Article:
Observes Steve R. Fallek, M.D., a plastic surgeon with offices in New York City and New Jersey: “Another leading request to insurance companies for coverage of a functional plastic surgery is for body lifts, after bariatric surgeries.”

Many more morbidly obese people – defined as those who have a Body Mass Index of 40 or over – are having operations to drastically reduce the amount of food their stomachs can hold. Afterwards, most typically lose anywhere from 100 to 300 or more pounds.

A typical patient described her plight: “After I dropped 155 pounds, it was like having a size 26 skin on my size eight body.”

But a huge weight loss also leaves large sheets of stretched skin hanging from the neck, arms, chests, legs and abdomen. It almost always requires another extensive surgical procedure known as body lifting, or body contouring.

“The huge mass of loose skin hanging from the stomach after bariatric surgery is known as a ‘pannus’,” says Dr. Fallek. “It prevents the patient from moving or properly exercising, fitting into normal clothes and creates health problems on the skin under the stomach overhang. Its removal is often covered by insurance.”

Other approved functional plastic surgeries include repairing improperly healed burns and scars.

“When burns heal improperly, scar tissue can cause an arm to contract so its reach is shorter,” says Ernest D. Cronin, M.D., F.A.C.S., a plastic surgeon at Christus St. Joseph Hospital in Houston, Texas. “We make repairs by cutting out the scar tissue and replacing it with skin grafts from other parts of the patient’s body. There’s no question but that the repair also improves the patients’ appearance.”

Other burns that may be eligible for insurance coverage are burn scars around the mouth which may prevent the patient from opening the mouth.

Other covered functional repairs that also enhance the patient’s appearance include breast reconstructions after cancer surgery, ear replacements for people who have been in accidents or fires and hand surgeries to replace fingers and finger tips lost in accidents. Some surgeons consider asymmetrical breasts a functional surgery because when one breast is heavier, the woman’s back can become unbalanced, putting undue pressure on her spine.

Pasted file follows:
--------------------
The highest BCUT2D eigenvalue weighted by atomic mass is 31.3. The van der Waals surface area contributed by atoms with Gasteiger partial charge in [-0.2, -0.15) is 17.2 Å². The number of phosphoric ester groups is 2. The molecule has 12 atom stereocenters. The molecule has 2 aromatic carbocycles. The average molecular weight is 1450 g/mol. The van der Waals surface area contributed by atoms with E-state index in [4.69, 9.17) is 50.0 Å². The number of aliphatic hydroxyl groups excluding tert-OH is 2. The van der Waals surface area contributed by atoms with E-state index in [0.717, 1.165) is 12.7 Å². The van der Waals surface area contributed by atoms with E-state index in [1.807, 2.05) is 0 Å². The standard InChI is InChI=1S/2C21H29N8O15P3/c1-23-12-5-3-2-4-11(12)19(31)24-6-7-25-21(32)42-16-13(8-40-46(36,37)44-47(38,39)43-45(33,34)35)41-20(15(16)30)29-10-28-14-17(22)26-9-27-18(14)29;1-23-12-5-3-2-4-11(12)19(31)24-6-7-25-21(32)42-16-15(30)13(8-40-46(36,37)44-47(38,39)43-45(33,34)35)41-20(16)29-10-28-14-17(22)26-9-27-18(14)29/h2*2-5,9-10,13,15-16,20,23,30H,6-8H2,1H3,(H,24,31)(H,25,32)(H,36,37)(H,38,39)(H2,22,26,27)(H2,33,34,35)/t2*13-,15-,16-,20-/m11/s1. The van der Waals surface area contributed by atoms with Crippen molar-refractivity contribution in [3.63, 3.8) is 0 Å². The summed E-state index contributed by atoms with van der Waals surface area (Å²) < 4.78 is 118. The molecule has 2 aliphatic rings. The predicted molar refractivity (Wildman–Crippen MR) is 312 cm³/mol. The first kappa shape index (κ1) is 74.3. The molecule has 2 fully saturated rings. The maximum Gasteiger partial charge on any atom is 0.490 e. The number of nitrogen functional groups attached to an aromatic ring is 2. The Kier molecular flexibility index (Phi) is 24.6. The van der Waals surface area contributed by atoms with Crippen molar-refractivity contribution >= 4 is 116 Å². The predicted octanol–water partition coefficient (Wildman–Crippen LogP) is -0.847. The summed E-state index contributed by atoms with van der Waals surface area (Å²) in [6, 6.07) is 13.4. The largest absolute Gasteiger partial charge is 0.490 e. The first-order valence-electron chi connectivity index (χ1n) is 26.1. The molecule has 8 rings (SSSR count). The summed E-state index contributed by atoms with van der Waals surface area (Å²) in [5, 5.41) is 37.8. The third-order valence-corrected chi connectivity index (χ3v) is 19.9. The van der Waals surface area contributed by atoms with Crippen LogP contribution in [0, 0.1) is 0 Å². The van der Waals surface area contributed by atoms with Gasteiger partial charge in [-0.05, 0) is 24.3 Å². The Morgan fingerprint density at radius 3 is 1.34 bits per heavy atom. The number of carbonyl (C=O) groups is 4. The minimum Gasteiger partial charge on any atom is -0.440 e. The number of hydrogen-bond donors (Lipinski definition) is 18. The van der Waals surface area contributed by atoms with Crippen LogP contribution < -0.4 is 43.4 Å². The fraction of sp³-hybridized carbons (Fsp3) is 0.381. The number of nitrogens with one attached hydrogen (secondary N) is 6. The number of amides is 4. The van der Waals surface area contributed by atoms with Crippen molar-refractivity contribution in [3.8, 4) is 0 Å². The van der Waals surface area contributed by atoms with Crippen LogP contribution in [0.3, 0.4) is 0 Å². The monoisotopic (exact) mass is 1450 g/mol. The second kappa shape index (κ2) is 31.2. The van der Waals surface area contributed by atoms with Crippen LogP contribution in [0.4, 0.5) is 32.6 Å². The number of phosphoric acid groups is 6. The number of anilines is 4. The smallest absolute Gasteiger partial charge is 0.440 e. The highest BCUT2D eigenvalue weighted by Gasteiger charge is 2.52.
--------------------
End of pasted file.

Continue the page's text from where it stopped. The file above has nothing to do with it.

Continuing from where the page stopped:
In addition to a droopy upper eyelid that obstructs vision, a lower eyelid can hang out on the cheek or turn inward and irritate the eyeball with its eyelashes. Those conditions are usually not considered purely cosmetic and thus are covered even though the surgery makes the patient look much, much better.

Edward Jacobson, M.D., F.A.C.O.G., of the Laser Vaginal Rejuvenation Institute of Greenwich, Connecticut, says about one third of his patients’ procedures are covered by insurance – if a certain troublesome condition is also present.

“The time-honored repair for urinary stress incontinence and bladder repair is surgically close to an elective procedure known as a ‘vaginal rejuvenation’ which tightens muscles to bring about enhanced gratification of sexual relations,” says Dr. Jacobson.

Dr. Jacobson’s clinic offers an increasingly more popular procedure trademarked there as “Designer Laser Vaginoplasty” which is the aesthetic surgical enhancement of the vulvar structures.

“Some women have the procedures for purely cosmetic reasons while others have it done because it can make some jobs like horseback riding instructor or aerobics teacher better,” says Dr. Jacobson. “I had one such patient who could not easily ride a bicycle for exercise and had some of her vulvar structures reduced, with insurance coverage.”

One thing’s for sure: with somewhere between nine and 11 million plastic and cosmetic procedures done in 2004, more consumers are going to be asking their insurance companies which are covered.

You just can’t lose by looking and functioning better.